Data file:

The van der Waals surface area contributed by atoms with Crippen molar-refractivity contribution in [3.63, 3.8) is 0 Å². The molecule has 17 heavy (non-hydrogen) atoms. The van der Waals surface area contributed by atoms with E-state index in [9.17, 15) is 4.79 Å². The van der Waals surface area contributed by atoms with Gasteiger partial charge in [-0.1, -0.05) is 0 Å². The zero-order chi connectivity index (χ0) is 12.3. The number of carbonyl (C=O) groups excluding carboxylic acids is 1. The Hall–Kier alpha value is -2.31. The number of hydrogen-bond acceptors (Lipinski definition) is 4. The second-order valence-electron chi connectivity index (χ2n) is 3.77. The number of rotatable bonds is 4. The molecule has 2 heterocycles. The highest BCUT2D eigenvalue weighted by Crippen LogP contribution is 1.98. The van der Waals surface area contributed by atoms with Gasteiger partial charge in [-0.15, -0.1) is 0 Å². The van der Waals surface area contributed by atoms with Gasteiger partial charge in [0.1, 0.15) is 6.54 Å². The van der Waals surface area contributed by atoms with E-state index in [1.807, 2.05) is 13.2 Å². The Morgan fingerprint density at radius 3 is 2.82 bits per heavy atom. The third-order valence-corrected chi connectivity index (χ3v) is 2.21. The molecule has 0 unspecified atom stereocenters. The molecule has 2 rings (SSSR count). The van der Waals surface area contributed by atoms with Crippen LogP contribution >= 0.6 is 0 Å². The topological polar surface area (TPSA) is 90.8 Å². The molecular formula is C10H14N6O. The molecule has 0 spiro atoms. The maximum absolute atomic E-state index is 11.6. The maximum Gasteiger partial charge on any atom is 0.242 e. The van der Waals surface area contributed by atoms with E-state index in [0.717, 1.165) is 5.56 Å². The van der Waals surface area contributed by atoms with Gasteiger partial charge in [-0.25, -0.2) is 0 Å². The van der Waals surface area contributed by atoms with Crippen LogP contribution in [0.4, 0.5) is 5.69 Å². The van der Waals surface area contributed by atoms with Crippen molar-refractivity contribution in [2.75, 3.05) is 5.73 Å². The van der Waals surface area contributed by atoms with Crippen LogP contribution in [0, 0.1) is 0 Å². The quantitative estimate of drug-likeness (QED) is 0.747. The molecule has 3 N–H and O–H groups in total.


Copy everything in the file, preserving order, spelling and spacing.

The van der Waals surface area contributed by atoms with Crippen molar-refractivity contribution in [3.63, 3.8) is 0 Å². The molecule has 17 heavy (non-hydrogen) atoms. The van der Waals surface area contributed by atoms with E-state index in [9.17, 15) is 4.79 Å². The van der Waals surface area contributed by atoms with Gasteiger partial charge in [-0.1, -0.05) is 0 Å². The zero-order chi connectivity index (χ0) is 12.3. The number of carbonyl (C=O) groups excluding carboxylic acids is 1. The Hall–Kier alpha value is -2.31. The number of hydrogen-bond acceptors (Lipinski definition) is 4. The second-order valence-electron chi connectivity index (χ2n) is 3.77. The number of rotatable bonds is 4. The molecule has 2 heterocycles. The highest BCUT2D eigenvalue weighted by Crippen LogP contribution is 1.98. The van der Waals surface area contributed by atoms with Gasteiger partial charge in [-0.15, -0.1) is 0 Å². The van der Waals surface area contributed by atoms with Gasteiger partial charge in [0.1, 0.15) is 6.54 Å². The van der Waals surface area contributed by atoms with E-state index in [1.807, 2.05) is 13.2 Å². The Morgan fingerprint density at radius 3 is 2.82 bits per heavy atom. The third-order valence-corrected chi connectivity index (χ3v) is 2.21. The molecule has 0 unspecified atom stereocenters. The molecule has 2 rings (SSSR count). The van der Waals surface area contributed by atoms with Crippen LogP contribution >= 0.6 is 0 Å². The topological polar surface area (TPSA) is 90.8 Å². The molecular formula is C10H14N6O. The molecule has 0 spiro atoms. The maximum absolute atomic E-state index is 11.6. The maximum Gasteiger partial charge on any atom is 0.242 e. The van der Waals surface area contributed by atoms with E-state index in [0.717, 1.165) is 5.56 Å². The van der Waals surface area contributed by atoms with Gasteiger partial charge in [-0.25, -0.2) is 0 Å². The van der Waals surface area contributed by atoms with Crippen LogP contribution in [0.4, 0.5) is 5.69 Å². The van der Waals surface area contributed by atoms with Crippen molar-refractivity contribution in [2.75, 3.05) is 5.73 Å². The van der Waals surface area contributed by atoms with Crippen LogP contribution in [0, 0.1) is 0 Å². The quantitative estimate of drug-likeness (QED) is 0.747. The molecule has 3 N–H and O–H groups in total.